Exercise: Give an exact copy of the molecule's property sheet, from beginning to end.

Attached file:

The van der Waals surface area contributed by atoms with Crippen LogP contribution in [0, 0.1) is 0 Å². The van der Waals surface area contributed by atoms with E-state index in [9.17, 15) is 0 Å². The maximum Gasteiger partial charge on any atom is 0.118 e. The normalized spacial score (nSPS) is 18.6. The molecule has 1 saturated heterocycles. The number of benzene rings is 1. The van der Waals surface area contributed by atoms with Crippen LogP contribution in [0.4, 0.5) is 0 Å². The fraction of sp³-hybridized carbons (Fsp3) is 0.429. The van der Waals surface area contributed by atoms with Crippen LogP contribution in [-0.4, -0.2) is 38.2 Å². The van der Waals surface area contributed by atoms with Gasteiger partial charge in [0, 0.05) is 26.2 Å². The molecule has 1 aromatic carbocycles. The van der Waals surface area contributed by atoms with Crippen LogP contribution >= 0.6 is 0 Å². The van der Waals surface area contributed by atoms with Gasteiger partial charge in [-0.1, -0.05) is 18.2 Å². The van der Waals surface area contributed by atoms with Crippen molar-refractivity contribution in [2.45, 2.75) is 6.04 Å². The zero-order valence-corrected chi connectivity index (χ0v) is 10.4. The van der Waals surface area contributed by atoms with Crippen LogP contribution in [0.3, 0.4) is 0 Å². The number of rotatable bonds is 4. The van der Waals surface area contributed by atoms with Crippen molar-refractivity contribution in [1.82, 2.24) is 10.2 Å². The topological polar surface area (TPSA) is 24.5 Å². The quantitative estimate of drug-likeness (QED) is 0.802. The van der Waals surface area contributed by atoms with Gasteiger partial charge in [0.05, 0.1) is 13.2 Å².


The van der Waals surface area contributed by atoms with Crippen LogP contribution in [0, 0.1) is 0 Å². The van der Waals surface area contributed by atoms with E-state index in [9.17, 15) is 0 Å². The maximum Gasteiger partial charge on any atom is 0.118 e. The normalized spacial score (nSPS) is 18.6. The molecule has 1 saturated heterocycles. The number of benzene rings is 1. The van der Waals surface area contributed by atoms with Crippen LogP contribution in [0.4, 0.5) is 0 Å². The fraction of sp³-hybridized carbons (Fsp3) is 0.429. The van der Waals surface area contributed by atoms with Crippen LogP contribution in [-0.4, -0.2) is 38.2 Å². The van der Waals surface area contributed by atoms with Gasteiger partial charge in [0, 0.05) is 26.2 Å². The molecule has 1 aromatic carbocycles. The van der Waals surface area contributed by atoms with Crippen LogP contribution >= 0.6 is 0 Å². The van der Waals surface area contributed by atoms with Gasteiger partial charge in [-0.1, -0.05) is 18.2 Å². The van der Waals surface area contributed by atoms with Crippen molar-refractivity contribution in [2.45, 2.75) is 6.04 Å². The zero-order valence-corrected chi connectivity index (χ0v) is 10.4. The van der Waals surface area contributed by atoms with Crippen LogP contribution in [0.3, 0.4) is 0 Å². The number of rotatable bonds is 4. The van der Waals surface area contributed by atoms with Crippen molar-refractivity contribution in [1.82, 2.24) is 10.2 Å². The topological polar surface area (TPSA) is 24.5 Å². The quantitative estimate of drug-likeness (QED) is 0.802. The van der Waals surface area contributed by atoms with Gasteiger partial charge in [0.05, 0.1) is 13.2 Å².